Deutschsprechern, Wo sind Sie? Können Sie mir mit Dativ helfen, Bitte! 10 Punkte!?
When exactly do should I use the Dativ case in German? I find that case so difficult. I thought it should be used only when an action is being done on an object like giving someone something "ich gebe dem Mann das Handy" (probably wrote that wrong) or with certain words like "mit" like "Kommst du mit mir?" (probably wrong as well, lol). However, i hear people say to use Dativ when speaking about location or aimless activities, etc. Anyway, its confusing. When exactly should I use dative and do you know of any methods to help remember it?
P.S. if you can explain akkusativ and nominativ too, it would gladly appreciate it. I do horrible on those parts of the test, but I do worse with Dativ.
- 9 years agoFavorite Answer
The Dative is used when referencing the indirect object. It can be stated as to/for whom something is done.
Ich schenke dem Mann das Handy. (I'm giving the man the cell phone/ I'm giving the cell phone to the man.) So in this case, the man is the indirect object and the cell phone is the direct object, as the cell phone is given TO the man.
Kannst du mir eine Tasse Kaffee machen? (Can you make me a cup of coffee?/ Can you make a cup of coffee for me?) So agian, mir ('me' in the dative) is the indirect object, as the direct object (the coffee) is being made FOR me.
This may help when trying to figure it out:
Acusative: (whom/what) -- taking about a person or thing (direct object).
Ich kenne ihn (I know him). Whom/what do you know? I know HIM.
Ich will einen neuen Wagen (I want a new car). Whom/what do you want? A NEW CAR.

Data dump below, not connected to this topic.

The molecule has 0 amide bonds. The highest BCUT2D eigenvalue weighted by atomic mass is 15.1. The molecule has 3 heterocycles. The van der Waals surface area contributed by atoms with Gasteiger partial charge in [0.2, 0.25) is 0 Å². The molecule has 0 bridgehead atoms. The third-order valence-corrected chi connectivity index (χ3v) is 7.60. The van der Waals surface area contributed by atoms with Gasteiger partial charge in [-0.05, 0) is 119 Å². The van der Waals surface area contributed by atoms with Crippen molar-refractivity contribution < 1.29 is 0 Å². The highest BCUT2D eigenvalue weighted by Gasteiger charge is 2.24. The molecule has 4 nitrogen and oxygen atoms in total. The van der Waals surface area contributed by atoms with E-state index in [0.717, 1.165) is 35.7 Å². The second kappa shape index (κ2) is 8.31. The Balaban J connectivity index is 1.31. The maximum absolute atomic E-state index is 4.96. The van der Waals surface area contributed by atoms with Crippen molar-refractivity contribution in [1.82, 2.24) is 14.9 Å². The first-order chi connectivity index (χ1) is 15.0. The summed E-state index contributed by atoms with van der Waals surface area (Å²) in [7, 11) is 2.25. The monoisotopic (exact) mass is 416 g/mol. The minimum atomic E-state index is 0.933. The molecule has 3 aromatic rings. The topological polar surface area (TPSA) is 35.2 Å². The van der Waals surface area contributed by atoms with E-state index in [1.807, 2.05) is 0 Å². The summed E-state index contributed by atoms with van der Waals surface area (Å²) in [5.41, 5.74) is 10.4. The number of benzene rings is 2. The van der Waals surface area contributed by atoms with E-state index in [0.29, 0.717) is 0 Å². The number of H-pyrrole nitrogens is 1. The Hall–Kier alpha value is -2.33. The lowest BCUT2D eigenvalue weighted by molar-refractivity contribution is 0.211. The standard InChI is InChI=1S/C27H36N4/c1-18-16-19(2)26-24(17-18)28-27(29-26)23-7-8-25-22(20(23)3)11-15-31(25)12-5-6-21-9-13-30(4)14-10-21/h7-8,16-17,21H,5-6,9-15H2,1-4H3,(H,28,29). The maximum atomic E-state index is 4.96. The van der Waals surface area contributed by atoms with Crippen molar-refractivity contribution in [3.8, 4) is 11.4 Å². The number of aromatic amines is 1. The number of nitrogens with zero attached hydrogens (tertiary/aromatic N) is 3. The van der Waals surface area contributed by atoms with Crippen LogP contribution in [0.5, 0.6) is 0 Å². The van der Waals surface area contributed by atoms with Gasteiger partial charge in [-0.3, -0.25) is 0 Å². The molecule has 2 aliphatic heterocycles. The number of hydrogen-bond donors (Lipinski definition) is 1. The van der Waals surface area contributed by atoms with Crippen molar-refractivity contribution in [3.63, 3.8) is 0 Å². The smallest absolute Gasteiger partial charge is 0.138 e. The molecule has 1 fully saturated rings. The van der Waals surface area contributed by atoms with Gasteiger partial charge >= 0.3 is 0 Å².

Er hat ein Haus gekauft (He's bought a house). Whom/what did he buy? A NEW HOUSE.
Dative: (to whom/for whom) -- to whom or for whom something is done (indirect object).
Wann soll ich es ihm bringen? (When should I bring it to him) To whom/for whom are you bringing it? I'm bringing it (direct [es]) TO HIM (indirect [ihm]).
Er hat mir gesagt, dass er ein neues Armband braucht (He's told me that he needs a new watch). To whom or for whom did he tell it? He's told it TO ME (indirect [mir]); What does he want? das Armband (direct).
Wenn ich das Geld hätte, würde ich ihm ein neues Armband kaufen (If I had the money I would buy him a new watch). If I had the money, for whom would I buy the watch? TO HIM (indirect [ihm]).
The Nominative case is merely the Noun subject(s) of a sentence. It usually asks "who" (not to be confused with the Acusative "whom": (
Der Mann ist alt (The man is old) Who is old? The MAN
You are correct in saying that the dative is used with respect to location, however it is only used with a FIXED location:
Ich bin im [in dem] Wohnzimmer (I'm in the living room).
Wo ist mein Hemd?
-- Oh, ich habe es unter dem Bett gefunden (The shirt was under the bed)
If you are speaking about GOING to a location, or placing something in a location, you will use the Acusative:
Ich gehe ins [in das] Wohnzimmer (I'm going INTO the living room).
Ich stelle meine Schuhe in den Schrank (I'm putting my shoes INTO the closet).
Also be aware of dative prepositions like: aus, zu, nach, von, bei, mit, etc. These are ALWAYS used in the Dative, so you were correct in saying "Kommst du mit mir?"
I understand that German grammar can be difficult at first for English speakers, but with plenty of practice and tutoring it should become more clear over time. One of the other posters had a great idea about utilizing the internet to find examples and good clarification. There are plenty of free German sites that i'm sure will offer great practice examples.
Hope this helps!
Macht's gut!Source(s): Bilingual English/German
- MichaelLv 59 years ago
I''m a german native speaker and I unfortunately can't tell you because I think I use our language in a subconscious way - I simply don't think about rules at all when conjugating.
At least maybe this English explanations of the German Dative / Accusative / Nominative will be of some help to you :
German Accusative :
Furthermore, you've just made only -one- mistake in all of your German sentences. It's in "Deutschsprechern" ... just lose the 'n', then it's all correct ... ;)
- Anonymous9 years ago
ja, Ich spreche Deutsch ein bisschen.
neben dem Baum
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